Concrete Cutting

A Summary Description of the Various Concrete Cutting Methods and Tools

By Mark J. Donovan

Concrete cutting is often a necessary evil for homeowners finishing a basement. Whether needing to install plumbing pipes underneath the basement slab for a new bathroom or wanting to include a new window or door in the basement foundation wall, the difficult process of concrete cutting is involved. Cutting concrete requires special planning and the use of heavy-duty specialized saws with diamond impregnated blades. It’s also a job not really recommended for the average diy homeowner. In addition to the special tools and skills required to cut concrete, it’s also a dangerous job that involves a lot of weight and even structural concerns.

There are three basic ways to cut concrete; slab sawing, wall sawing and core drilling. Summarized below is a brief description of each type of concrete cutting.

Wall Sawing

Wall sawing mostly involves cutting openings in concrete foundation walls normally for installing bulkhead doors or windows. However this method of concrete cutting may also be used for lowering a foundation elevation or cutting out retaining walls.

Basement concrete walls are typically 10 to 12 inches thick. Consequently cutting out a section of wall that is nearly a foot thick, 8 feet in height, and 4 to 6 feet in width is an extremely challenging task. It’s also an extremely heavy piece of concrete, and thus wall sawing should be left to the experienced concrete cutting professionals. Wall sawing is accomplished by mounting a track onto the section of concrete wall to be cut out and attaching a diamond tipped saw blade to it. The saw blade is extremely large. It’s typically a minimum of 30 inches in diameter and can cut through at least 12 inch thick concrete walls.

Slab Sawing

Slab sawing, or flat sawing, involves cutting concrete floors and flat surfaces.

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It’s often required if new plumbing drain pipes are required in a basement, or for repairing existing plumbing pipes underneath a slab floor. A tool known as a “slab saw” is used to perform flat sawing. The diamond saw blade is again quite large and is affixed to a walk-behind machine that the user operates. Slab saws are mean, heavy pieces of equipment and again it’s not a tool or job for the average diy homeowner. Slab saws can cut up to a depth of 33 inches, however fortunately most basement concrete slabs are 4 to 6 inches in depth.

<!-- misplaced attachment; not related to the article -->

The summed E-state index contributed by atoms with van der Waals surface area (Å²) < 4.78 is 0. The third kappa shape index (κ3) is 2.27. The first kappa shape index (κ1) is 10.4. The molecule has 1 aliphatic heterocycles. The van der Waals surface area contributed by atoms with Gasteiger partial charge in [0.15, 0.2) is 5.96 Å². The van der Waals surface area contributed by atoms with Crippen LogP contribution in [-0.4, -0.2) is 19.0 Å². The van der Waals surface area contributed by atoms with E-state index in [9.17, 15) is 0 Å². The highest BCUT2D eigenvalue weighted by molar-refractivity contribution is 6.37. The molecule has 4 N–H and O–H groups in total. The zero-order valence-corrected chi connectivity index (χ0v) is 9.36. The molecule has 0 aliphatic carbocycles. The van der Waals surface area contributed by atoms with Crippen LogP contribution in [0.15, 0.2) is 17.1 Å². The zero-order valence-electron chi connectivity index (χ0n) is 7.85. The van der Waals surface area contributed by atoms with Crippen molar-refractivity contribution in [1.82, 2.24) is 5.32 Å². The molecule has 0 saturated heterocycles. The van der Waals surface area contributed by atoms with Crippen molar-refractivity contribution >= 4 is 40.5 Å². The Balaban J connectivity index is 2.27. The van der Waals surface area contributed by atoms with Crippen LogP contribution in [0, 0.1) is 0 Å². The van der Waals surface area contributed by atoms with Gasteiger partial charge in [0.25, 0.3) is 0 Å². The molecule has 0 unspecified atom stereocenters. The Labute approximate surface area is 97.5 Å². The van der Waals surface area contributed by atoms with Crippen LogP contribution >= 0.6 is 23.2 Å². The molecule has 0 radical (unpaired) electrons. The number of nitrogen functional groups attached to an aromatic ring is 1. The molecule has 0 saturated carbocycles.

A slab saw is also the perfect tool for removing an old concrete patio or sidewalk. Cutting concrete slabs is a slow process, so be prepared to spend the better part of a day cutting 20 to 30 linear feet of concrete. A heavy sledge hammer is also commonly required to break up the sections of cut concrete slabs into more manageable pieces to lift and remove. So again, make sure you have the time and physical stamina before attempting to tackle this project on your own.

Core Drilling

Core drilling is about drilling round holes in concrete walls and floors.

Cutting holes in concrete walls and floors is often required for enabling sewer or water pipes to enter the home, as well as other utilities such as electricity and furnace and appliance vents.  Most required core drilling holes have an average diameter of around 5 inches, however cutting concrete circular holes anywhere from 1 to 12 inches is not uncommon. Again, special equipment and skills are required to perform core drilling, however for the diy homeowner who wants a challenge he or she can often rent the necessary core drilling equipment from a local home improvement center.

For more help on Basement Additions, see’s Basement Remodeling Bid sheet. The Basement Remodeling Bid Sheet will help ensure that your hire the right contractor so that your basement remodeling project is done correctly and you get the project finished on time and budget.

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